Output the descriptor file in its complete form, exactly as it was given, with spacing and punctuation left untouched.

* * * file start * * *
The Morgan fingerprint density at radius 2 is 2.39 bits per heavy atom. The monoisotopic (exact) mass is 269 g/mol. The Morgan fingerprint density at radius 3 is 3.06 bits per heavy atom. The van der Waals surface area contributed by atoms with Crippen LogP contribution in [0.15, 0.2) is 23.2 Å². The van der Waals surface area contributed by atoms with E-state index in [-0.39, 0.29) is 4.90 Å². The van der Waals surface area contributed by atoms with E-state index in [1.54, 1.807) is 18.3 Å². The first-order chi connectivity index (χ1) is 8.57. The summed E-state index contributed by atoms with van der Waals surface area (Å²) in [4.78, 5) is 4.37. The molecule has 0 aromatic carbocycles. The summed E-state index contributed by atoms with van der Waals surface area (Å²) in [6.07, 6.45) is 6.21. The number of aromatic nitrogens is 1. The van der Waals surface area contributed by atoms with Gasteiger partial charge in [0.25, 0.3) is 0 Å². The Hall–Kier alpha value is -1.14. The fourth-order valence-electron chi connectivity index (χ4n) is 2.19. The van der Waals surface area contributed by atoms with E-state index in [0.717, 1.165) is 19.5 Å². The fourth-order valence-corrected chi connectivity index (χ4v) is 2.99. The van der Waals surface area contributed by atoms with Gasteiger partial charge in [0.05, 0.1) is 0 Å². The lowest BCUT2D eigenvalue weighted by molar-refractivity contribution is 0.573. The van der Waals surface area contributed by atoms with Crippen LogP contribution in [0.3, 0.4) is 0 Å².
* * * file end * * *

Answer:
The Morgan fingerprint density at radius 2 is 2.39 bits per heavy atom. The monoisotopic (exact) mass is 269 g/mol. The Morgan fingerprint density at radius 3 is 3.06 bits per heavy atom. The van der Waals surface area contributed by atoms with Crippen LogP contribution in [0.15, 0.2) is 23.2 Å². The van der Waals surface area contributed by atoms with E-state index in [-0.39, 0.29) is 4.90 Å². The van der Waals surface area contributed by atoms with E-state index in [1.54, 1.807) is 18.3 Å². The first-order chi connectivity index (χ1) is 8.57. The summed E-state index contributed by atoms with van der Waals surface area (Å²) in [4.78, 5) is 4.37. The molecule has 0 aromatic carbocycles. The summed E-state index contributed by atoms with van der Waals surface area (Å²) in [6.07, 6.45) is 6.21. The number of aromatic nitrogens is 1. The van der Waals surface area contributed by atoms with Gasteiger partial charge in [0.25, 0.3) is 0 Å². The Hall–Kier alpha value is -1.14. The fourth-order valence-electron chi connectivity index (χ4n) is 2.19. The van der Waals surface area contributed by atoms with E-state index in [0.717, 1.165) is 19.5 Å². The fourth-order valence-corrected chi connectivity index (χ4v) is 2.99. The van der Waals surface area contributed by atoms with Gasteiger partial charge in [0.05, 0.1) is 0 Å². The lowest BCUT2D eigenvalue weighted by molar-refractivity contribution is 0.573. The van der Waals surface area contributed by atoms with Crippen LogP contribution in [0.3, 0.4) is 0 Å².